The Gray’s home after the fire.
By Pam Gray, past district governor and member of the Rotary Club of Paradise, California, USA
While 77 days may seem like a long time, it has been a flash for those of us who were living in Paradise, California, and the surrounding foothills on 8 November, 2018.
My husband and I are members of the Rotary Club of Paradise. I was a District 5160 Governor during the 2014-15 Rotary year, and my husband, Brian, is currently club president. Brian was known as the “First Dude” as we traveled to visit 71 Rotary clubs the year I was governor. Continue reading
Rotary members and family pack health kits to distribute.
By Pamela Godoy, past president of the Rotary Club of Mandaluyong-Pasig-San Juan, Philippines
Not long after Super Typhoon Haiyan (known locally as Yolanda) made its first landfall on 8 November, Rotary members in District 3800 began mobilizing donations to help the relief efforts.
Instead of the usual items for relief packs (canned goods, instant noodles, etc.), the members of my Rotary club decided to take a different approach and focus on Continue reading
Rotarians deliver Christmas gifts in Lac Megantic. Photo courtesy of Marty Helman
By Marty Helman, past governor of District 7780 (parts of Maine and New Hampshire, USA)
Lac Megantic in southern Quebec made headlines for all the wrong reasons last July when a train filled with crude oil derailed in the town’s central business district. The resulting fire destroyed the town’s economic base, killed 47, and 24 local children lost one or both parents. In the wake of the disaster, Rotarians in District 7780 across the border in southern Maine and coastal New Hampshire geared up to help. Continue reading
David Shirley with one of the tents ShelterBox deployed for families left homeless by the tornado. Photo coutesy ShelterBox USA
By David Shirley, past governor of District 5770 (Oklahoma, USA) and a ShelterBox volunteer
Arriving in Bethel Acres and Little Axe, Oklahoma, in June, I was greeted by a scene of total devastation that was both overwhelming and heart breaking. Where there had once been homes and cars, there was now only rubble.
I had been asked by ShelterBox to assess the need for help. On my initial visit 22 days after the F-4 tornado struck, I actually missed the turn into the housing area as my attention was drawn to a mobile home standing in perfect condition, except for the completely absent roof. Continue reading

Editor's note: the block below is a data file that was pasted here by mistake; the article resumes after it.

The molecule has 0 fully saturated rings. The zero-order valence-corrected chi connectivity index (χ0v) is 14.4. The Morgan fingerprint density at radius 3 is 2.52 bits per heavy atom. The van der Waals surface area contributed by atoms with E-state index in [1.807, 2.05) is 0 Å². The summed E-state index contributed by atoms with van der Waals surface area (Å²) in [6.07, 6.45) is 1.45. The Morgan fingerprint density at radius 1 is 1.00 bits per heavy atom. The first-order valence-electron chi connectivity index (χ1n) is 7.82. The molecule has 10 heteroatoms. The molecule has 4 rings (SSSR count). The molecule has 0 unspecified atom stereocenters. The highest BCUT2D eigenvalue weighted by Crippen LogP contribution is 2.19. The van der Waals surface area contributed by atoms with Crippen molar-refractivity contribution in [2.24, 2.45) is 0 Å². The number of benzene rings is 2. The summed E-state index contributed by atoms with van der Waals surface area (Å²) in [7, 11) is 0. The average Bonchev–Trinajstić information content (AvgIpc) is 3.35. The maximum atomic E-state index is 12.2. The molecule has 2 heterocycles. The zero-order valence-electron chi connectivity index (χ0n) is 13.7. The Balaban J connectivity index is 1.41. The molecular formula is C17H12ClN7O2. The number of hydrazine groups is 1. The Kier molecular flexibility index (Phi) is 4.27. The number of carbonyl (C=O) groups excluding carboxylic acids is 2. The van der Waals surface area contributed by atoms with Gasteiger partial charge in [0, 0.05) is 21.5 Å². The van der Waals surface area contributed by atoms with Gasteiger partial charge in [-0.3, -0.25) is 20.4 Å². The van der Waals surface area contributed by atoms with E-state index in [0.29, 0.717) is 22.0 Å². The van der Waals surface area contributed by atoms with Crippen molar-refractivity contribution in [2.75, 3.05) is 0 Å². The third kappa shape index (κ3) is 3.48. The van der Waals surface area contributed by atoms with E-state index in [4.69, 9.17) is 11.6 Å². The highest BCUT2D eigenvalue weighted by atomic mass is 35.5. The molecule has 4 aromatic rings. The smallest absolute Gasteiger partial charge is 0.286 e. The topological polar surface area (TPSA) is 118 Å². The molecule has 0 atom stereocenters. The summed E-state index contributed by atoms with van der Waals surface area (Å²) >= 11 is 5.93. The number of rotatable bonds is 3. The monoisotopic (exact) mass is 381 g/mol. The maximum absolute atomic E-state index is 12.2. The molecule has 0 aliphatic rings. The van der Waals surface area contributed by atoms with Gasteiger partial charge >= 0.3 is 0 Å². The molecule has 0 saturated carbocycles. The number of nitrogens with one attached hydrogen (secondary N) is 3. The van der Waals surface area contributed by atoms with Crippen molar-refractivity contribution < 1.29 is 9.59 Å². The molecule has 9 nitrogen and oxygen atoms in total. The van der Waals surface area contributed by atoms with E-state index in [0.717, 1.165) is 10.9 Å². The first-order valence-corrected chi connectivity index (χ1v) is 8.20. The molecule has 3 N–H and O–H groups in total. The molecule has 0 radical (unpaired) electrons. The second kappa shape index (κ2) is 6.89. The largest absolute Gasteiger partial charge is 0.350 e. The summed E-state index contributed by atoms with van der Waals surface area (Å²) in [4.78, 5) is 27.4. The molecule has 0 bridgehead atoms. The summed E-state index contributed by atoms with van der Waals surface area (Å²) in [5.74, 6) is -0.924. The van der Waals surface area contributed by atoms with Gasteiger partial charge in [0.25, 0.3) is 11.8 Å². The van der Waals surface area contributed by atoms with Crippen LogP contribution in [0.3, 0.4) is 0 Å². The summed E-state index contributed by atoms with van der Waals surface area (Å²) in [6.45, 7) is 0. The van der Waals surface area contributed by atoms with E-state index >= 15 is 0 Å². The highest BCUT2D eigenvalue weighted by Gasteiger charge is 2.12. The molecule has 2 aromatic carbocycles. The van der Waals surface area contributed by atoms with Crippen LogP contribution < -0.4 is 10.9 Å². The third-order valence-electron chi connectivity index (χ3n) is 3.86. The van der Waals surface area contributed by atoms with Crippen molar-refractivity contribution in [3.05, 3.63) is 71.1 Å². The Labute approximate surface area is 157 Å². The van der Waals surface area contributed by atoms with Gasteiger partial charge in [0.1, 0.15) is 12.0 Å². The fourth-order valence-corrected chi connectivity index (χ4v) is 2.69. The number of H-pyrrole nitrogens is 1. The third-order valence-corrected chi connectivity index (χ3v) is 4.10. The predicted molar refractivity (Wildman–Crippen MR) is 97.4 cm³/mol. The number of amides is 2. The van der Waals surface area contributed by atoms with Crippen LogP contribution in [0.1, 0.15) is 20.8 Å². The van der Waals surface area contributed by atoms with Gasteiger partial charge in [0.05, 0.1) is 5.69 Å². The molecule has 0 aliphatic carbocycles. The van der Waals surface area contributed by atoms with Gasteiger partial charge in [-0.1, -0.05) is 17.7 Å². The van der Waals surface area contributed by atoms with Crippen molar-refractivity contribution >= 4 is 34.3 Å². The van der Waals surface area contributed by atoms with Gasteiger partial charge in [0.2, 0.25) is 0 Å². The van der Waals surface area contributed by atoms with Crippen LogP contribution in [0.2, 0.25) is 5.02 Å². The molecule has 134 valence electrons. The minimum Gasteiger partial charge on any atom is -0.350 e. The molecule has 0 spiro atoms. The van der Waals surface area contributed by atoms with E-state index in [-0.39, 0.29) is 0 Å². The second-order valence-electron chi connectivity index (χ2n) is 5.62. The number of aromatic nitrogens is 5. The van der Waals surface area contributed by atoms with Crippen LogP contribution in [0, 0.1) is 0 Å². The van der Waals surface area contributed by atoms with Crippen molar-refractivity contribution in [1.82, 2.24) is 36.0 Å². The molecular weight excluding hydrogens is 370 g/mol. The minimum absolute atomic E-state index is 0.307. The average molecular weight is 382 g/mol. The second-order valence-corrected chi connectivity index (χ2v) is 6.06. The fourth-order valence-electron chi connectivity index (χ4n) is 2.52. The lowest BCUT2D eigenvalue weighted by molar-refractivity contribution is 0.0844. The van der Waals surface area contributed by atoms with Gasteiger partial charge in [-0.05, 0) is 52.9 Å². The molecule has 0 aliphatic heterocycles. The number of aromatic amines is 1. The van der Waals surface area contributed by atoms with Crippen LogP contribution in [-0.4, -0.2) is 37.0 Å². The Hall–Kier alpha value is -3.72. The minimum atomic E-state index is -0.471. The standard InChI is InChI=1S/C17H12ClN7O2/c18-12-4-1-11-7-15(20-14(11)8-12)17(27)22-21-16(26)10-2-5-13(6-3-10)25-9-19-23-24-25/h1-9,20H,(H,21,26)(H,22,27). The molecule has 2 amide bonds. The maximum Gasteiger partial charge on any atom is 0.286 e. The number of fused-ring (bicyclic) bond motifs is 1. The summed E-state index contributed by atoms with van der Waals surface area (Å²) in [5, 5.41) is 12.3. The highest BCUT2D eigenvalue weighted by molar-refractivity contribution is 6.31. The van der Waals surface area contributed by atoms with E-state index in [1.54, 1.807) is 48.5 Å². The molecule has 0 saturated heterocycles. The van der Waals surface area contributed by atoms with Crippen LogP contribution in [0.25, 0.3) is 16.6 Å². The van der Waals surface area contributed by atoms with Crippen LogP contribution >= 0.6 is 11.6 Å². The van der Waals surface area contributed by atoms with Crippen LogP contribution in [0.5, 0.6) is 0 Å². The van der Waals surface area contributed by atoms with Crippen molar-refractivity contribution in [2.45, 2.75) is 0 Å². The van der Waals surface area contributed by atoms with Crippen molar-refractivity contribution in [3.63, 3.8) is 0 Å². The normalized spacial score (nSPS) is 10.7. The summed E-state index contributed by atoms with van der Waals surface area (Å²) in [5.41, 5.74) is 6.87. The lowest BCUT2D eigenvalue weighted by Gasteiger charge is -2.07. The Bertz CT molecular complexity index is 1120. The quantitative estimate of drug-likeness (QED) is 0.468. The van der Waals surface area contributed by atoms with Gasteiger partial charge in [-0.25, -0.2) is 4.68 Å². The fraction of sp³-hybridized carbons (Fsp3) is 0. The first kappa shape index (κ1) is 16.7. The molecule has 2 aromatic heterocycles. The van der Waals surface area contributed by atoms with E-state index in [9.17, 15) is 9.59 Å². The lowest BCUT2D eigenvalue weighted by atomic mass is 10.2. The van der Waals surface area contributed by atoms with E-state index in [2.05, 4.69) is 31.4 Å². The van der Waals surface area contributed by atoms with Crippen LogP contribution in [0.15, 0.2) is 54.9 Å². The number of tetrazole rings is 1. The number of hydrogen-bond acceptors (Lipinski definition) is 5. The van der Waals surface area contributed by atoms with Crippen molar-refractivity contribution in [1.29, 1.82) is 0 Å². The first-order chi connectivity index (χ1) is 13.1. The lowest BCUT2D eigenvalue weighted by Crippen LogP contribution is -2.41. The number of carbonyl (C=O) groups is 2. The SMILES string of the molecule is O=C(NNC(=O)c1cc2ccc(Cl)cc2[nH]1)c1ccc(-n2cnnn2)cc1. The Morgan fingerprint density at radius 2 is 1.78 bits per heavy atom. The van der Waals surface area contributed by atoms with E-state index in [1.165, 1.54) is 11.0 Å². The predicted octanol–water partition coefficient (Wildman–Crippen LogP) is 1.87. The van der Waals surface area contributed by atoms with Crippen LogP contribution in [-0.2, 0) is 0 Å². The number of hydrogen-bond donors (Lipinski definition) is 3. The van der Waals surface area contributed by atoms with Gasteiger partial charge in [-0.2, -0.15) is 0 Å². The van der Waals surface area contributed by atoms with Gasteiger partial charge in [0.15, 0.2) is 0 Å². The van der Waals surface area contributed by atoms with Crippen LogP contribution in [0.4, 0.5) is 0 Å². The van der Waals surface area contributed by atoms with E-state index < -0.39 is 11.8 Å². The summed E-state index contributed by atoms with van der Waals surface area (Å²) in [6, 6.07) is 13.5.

Residents look over the damage in Moore, Oklahoma, USA, after a category 5 tornado touched down 20 May. Photo by Moore Monthly/themooredaily.com
By Brent Wheelbarger, a member of the Rotary Club of Moore, Oklahoma, USA
The tornado bears down on Moore, Oklahoma. Photo by Moore Monthly/themore
I sat in a bus along with other media outlets from around the world. It was the day after the tornado and we were being shuttled to the various damage sites so reporters could shoot video and file stories.
For many of them, it was a first glimpse at the extent of destruction … for me, it was a pit of emotion. Many of our neighborhoods gone. Our hospital destroyed. Hundreds of cars twisted, stacked, crushed. Innumerable businesses gutted. Two of our schools reduced to rubble. I didn’t like what I saw and I didn’t like how I felt. Continue reading
Bonnie F. Sirower
By Bonnie F. Sirower, governor of District 7490 (New Jersey, USA)
On 10 November, with the help of nearly 150 volunteers, about a third of them new to Rotary, we sorted materials delivered by about five large trucks from all over the United States.
Then we packed pick-up trucks to the hilt with food, clothing, cleaning supplies, toiletries, baby stuff, and blankets and set off in many different directions to deliver these goods to more than 12 communities throughout the affected districts hit by Hurricane Sandy nearly two weeks ago. Continue reading
People line up at the Nazareth House in lower Manhattan seeking supplies that will get them by for the day. Photo by George R. Camp, past district governor
By Joe Clark, past governor of District 7230 (Bermuda, part of New York, USA)
Hurricane Sandy has left its mark. In lower Manhattan, many elderly, infirmed, homeless and single parent families are suffering. They have no power, food, water, blankets, or warm clothing to get by, and with harsh weather approaching, they don’t have heat or other essentials to keep them going. They are at risk of illness or death from exposure.
Many of these people are invisible to the rest of us, hidden by the brick, steel, and concrete of shelters that hide them from public view. They are fighting to get by one day at a time. They visit the Bowery Mission and the Nazareth House, two charity organizations, on a daily basis to see what they can get to provide for themselves and their families. Continue reading